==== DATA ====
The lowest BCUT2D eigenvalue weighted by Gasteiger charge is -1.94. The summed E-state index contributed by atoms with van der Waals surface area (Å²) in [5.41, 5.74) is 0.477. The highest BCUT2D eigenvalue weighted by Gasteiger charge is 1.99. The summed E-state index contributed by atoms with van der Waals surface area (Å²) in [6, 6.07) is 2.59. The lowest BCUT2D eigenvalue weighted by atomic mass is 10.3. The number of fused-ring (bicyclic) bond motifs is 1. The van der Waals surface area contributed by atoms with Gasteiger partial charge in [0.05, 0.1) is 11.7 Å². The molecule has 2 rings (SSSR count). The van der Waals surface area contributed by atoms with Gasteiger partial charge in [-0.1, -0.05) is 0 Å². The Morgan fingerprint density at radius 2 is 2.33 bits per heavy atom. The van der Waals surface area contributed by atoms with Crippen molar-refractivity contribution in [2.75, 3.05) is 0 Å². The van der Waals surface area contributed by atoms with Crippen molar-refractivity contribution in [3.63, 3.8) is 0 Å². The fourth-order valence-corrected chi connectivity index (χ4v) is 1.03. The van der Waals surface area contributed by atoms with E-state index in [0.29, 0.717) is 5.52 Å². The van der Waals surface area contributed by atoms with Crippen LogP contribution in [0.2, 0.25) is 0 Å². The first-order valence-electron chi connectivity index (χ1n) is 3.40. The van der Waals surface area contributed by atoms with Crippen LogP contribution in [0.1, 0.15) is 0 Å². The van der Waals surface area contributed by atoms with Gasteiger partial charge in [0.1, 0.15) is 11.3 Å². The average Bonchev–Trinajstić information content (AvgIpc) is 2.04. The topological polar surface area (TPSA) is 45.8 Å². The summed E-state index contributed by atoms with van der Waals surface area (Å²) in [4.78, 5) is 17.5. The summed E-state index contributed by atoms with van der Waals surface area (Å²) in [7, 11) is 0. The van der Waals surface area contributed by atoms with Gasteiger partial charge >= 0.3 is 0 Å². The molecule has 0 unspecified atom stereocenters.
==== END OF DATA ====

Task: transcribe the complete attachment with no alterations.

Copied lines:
The lowest BCUT2D eigenvalue weighted by Gasteiger charge is -1.94. The summed E-state index contributed by atoms with van der Waals surface area (Å²) in [5.41, 5.74) is 0.477. The highest BCUT2D eigenvalue weighted by Gasteiger charge is 1.99. The summed E-state index contributed by atoms with van der Waals surface area (Å²) in [6, 6.07) is 2.59. The lowest BCUT2D eigenvalue weighted by atomic mass is 10.3. The number of fused-ring (bicyclic) bond motifs is 1. The van der Waals surface area contributed by atoms with Gasteiger partial charge in [0.05, 0.1) is 11.7 Å². The molecule has 2 rings (SSSR count). The van der Waals surface area contributed by atoms with Gasteiger partial charge in [-0.1, -0.05) is 0 Å². The Morgan fingerprint density at radius 2 is 2.33 bits per heavy atom. The van der Waals surface area contributed by atoms with Crippen molar-refractivity contribution in [2.75, 3.05) is 0 Å². The van der Waals surface area contributed by atoms with Crippen molar-refractivity contribution in [3.63, 3.8) is 0 Å². The fourth-order valence-corrected chi connectivity index (χ4v) is 1.03. The van der Waals surface area contributed by atoms with E-state index in [0.29, 0.717) is 5.52 Å². The van der Waals surface area contributed by atoms with Crippen LogP contribution in [0.2, 0.25) is 0 Å². The first-order valence-electron chi connectivity index (χ1n) is 3.40. The van der Waals surface area contributed by atoms with Crippen LogP contribution in [0.1, 0.15) is 0 Å². The van der Waals surface area contributed by atoms with Gasteiger partial charge in [0.1, 0.15) is 11.3 Å². The average Bonchev–Trinajstić information content (AvgIpc) is 2.04. The topological polar surface area (TPSA) is 45.8 Å². The summed E-state index contributed by atoms with van der Waals surface area (Å²) in [4.78, 5) is 17.5. The summed E-state index contributed by atoms with van der Waals surface area (Å²) in [7, 11) is 0. The van der Waals surface area contributed by atoms with Gasteiger partial charge >= 0.3 is 0 Å². The molecule has 0 unspecified atom stereocenters.